Earlier this year, American cable network TV Land greenlit the production of a TV adaptation of Heathers, a 1988 teen movie cult classic about a clique of cut-throat popular kids, made of protagonist Veronica Sawyer and three other girls all named Heather. However, TV Land’s ideas for the series sports a major differences from its 80’s iteration. The Heathers are no longer straight, white, indistinguishable and interchangeable females. Now, one is now a black lesbian, another is a genderqueer youth, and the third has “a body like Martha Dumptruck”, an obese and frequently-bullied character in the original Heathers film.
On paper, these identity swaps seem completely refreshing and new. At long last, a high school drama which represented minorities rarely seen or heard by the mainstream media? Count me in, I thought. I was under the impression that these new Heathers would serve as shining examples of the fact that Hollywood is now ready to take ethnic minorities seriously, and cast them as leading roles in which they are allowed to shine as perfectly normal and relatable characters. But I was wrong. It didn’t take long for the new cast of Heathers to be branded as “outcasts” by Variety.com solely because their characters were not heterosexual and cis-gendered. Lead actress Grace Victoria Cox (the new Veronica Sawyer) then put the final nail in the coffin by describing these rebooted character identities as “provocative”, and “allowing for satirical storytelling”. And with that, as quickly as it had been born, life then killed the dream I dreamed.
Let’s just straighten something out from the get-go. There is nothing inherently wrong with having a cast of characters in a movie or in a TV show who all have diverse racial backgrounds, different sexual orientations, and don’t completely write females out of the picture. Minorities have long since been deprived of roles in the mainstream media, and liberal audiences’ growing awareness of these groups’ erasure in the mainstream media have helped spur major Hollywood studios into offering more parts to LGBT+ individuals, POC (people of colour), and women. But there comes a time when inclusion and diversity, as well-intended as it is, may sometimes amount to simply another part of the problem. Diversity in TV and movies, if used and/or marketed wrongly, can instead contribute to the polarisation of minorities in popular opinion, singling them out as “different” and “other” when we are, at the end of the day, all human, and should be treated equally as such. But there has been a small but worryingly increasing trend of shows that are beginning to use diversity and inclusion as a gimmick, rather than because it actually reflects the state of the world as it is today.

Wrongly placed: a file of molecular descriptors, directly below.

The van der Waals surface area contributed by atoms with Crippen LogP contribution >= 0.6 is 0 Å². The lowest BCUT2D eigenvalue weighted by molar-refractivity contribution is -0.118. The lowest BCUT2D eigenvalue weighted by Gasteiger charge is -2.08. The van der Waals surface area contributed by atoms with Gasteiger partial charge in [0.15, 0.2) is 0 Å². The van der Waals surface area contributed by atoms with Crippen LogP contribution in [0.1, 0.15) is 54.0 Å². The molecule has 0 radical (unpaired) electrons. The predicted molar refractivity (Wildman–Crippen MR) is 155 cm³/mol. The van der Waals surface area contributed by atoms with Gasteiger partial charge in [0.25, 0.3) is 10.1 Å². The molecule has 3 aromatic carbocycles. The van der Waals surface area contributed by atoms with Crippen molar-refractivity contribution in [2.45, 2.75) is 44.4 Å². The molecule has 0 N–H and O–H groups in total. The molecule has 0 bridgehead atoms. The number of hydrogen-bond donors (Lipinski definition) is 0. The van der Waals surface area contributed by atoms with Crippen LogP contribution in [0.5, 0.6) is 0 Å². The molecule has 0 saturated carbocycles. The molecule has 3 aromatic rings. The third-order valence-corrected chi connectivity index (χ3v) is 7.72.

Conservative readers – don’t rejoice. I’m not on your side. I am not making a case against inclusion and diversity in the mainstream media, nor am I denouncing the trend of “pandering to political correctness” (a now-meaningless phrase which somehow gets pulled out every time a major franchise adds a woman, ethnic minority, or LGBT+ individual to its ranks). To me, this isn’t even an issue of political correctness. The world isn’t entirely made up of white people, so movies and TV should reflect the world as such. It would be ridiculous to insist on keeping a low trend of ethnic minorities in the mainstream media, especially when one considers the growing ethnic minority population in major Western countries, the influx of international students and expatriates in countries around the world, and the unstoppable rise of globalisation. But neither should a diverse cast be championed as the most winning factor about a show. Besides making for lazy writing, it only serves to widen the sociopolitical divide that faces minorities across the world.
Let’s put this in the context that I began with – the Heathers remake. My grievances with the major overhaul in the show does not lie in the fact that ethnic minorities and LGBT+ individuals have now been cast in the place of heterosexual Caucasian people. No, my issue with Heathers is in the labelling of these changes as “provocative” . So far, the only information on the new Heathers reboot has been this switch-up of ethnicities, sexualities, and gender identities – at this moment, it seems that the plot of the original film will remain intact. For those of you not in the know, Heathers was a controversial movie back in 1988 – and is still considered very controversial today – for its violent, unflinching depiction of school shootings, suicide, bullying, and mental illness. In light of this, it’s completely absurd that the new Heathers reboot is now being marketed as “provocative” and controversial because of its casting of minorities in the lead role. The real issues that warrant the label of “provocative” here should be the atrocities committed by these young people against each other; especially seeing as teen bullying is on the rise (and with it, self-harm and depression amongst the youth). Yet all that seems to have been glossed over, in favour of dangling the diversity carrot in front of liberal millennials and hoping that they’ll bite.